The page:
I love quinoa.

This is what properly-cooked quinoa should look like.

This is what properly-cooked quinoa should look like.

When quinoa goes on sale, it’s time to stock up. A cup of quinoa – roughly a tenth of a pound – yields three cups of quinoa cooked. That’s an amazing opportunity to save money. But why, on Earth, would you stock up if you have no idea how to cook it?

Let’s fix that.

What is quinoa, and how does it taste?

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Quinoa is actually a seed and, thus, a complete protein.(See: hemp seed, flax seed… you get the picture.)

It comes in a ton of varieties – red and purple, to be specific – and tastes more like chewy little balls of goodness.

(Am I allowed to say that on the Internet? No one can see me laugh, right?)

If anything, they taste the way you’d expect a seed to taste. It’s more like a faint cross between a peanut and a sunflower seed, though it is unrelated to both.

How do I store quinoa after buying it?

Keep your quinoa in a sealed container. You don’t want any little critters to find your good stuff. It doesn’t require refrigeration, and can be stored in the dark. It can keep for up to 6 months without cause for concern.

What goes well with quinoa?

Anything that you’d do with rice, you could do with quinoa. Though they don’t cook the same, they still serve the same purpose – a grain that can fill you up at a cost cheaper than strictly a heaping helping of veggies, especially considering the amount of protein that quinoa has.

How do I prepare quinoa?

You can soak quinoa overnight for a super-fibrous salad topping:
  • Cover your quinoa with water in a deep container, and store them in the fridge overnight. This will cause them to soften – not unravel, though – and can be tossed with herbs to be included in your salads as toppings. Quinoa is extremely fibrous in this state, however, and should be used sparingly… unless you’re at home and not going anywhere for a while. Just.. don’t say I didn’t warn you.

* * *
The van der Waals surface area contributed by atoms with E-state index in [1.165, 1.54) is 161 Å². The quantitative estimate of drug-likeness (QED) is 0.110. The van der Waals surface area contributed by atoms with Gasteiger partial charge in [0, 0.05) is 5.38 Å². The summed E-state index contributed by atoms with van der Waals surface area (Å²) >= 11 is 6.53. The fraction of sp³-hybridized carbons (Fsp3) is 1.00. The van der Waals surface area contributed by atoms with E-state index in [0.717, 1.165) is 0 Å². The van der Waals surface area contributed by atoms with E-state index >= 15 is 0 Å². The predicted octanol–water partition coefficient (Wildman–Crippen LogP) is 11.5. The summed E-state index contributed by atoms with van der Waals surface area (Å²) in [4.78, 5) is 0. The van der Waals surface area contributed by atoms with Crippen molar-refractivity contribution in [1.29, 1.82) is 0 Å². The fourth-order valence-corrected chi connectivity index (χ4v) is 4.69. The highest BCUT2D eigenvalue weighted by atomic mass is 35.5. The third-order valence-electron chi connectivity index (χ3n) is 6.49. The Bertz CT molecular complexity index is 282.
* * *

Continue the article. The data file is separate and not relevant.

You can cook your quinoa in a pot on the stove:

You can, prior to boiling your quinoa, toast your seeds in a skillet without butter or oil; you just want to heat them up a bit before boiling, which brings out a bit more of a nuttier flavor in them. If you use a fat to toast, your quinoa will come out a bit bitter.

You should, however, run a little oil around the inside of your pot where your quinoa will be cooking. This helps prevent it from sticking to your pot after its finished.

Always pre-rinse your quinoa. Always. Even if it says it’s “pre-washed,” never give it a second thought. Wash it anyway. Pour your quinoa into a colander or sieve, and run water over it until the water looks clear.

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Improperly cooked quinoa

Quinoa is best cooked in a “set it and forget” kind of style in my house. Equal parts of quinoa and water go in a low-heated pot, with a pinch of salt for every cup of quinoa included. (Basically, if you add 1 cup of quinoa, add 1 cup of water.) Bring quinoa to a low boil, and cover your pot. After 8 minutes check to see if all the water has been absorbed. If not, give it a couple more minutes.

Once all the water has been absorbed, or at least your quinoa has tripled in size, take your pot off the heat and set aside with the top covered. It should look like this:

Fully cooked quinoa

Fully cooked quinoa

and it should be chewy, with a little bounce to it.

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Take your three cups of cooked quinoa, throw in a cup of pomegranate seeds (dried cranberries would work in its place, too), a cup of shredded parsnips (yes, shredded using a cheese grater), a handful of fresh chopped parsley, a squeezed lemon (the zest of it would also help), a teaspoon of coriander and a pinch of salt….

Bam. (No Emeril.)

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How do you like your quinoa?

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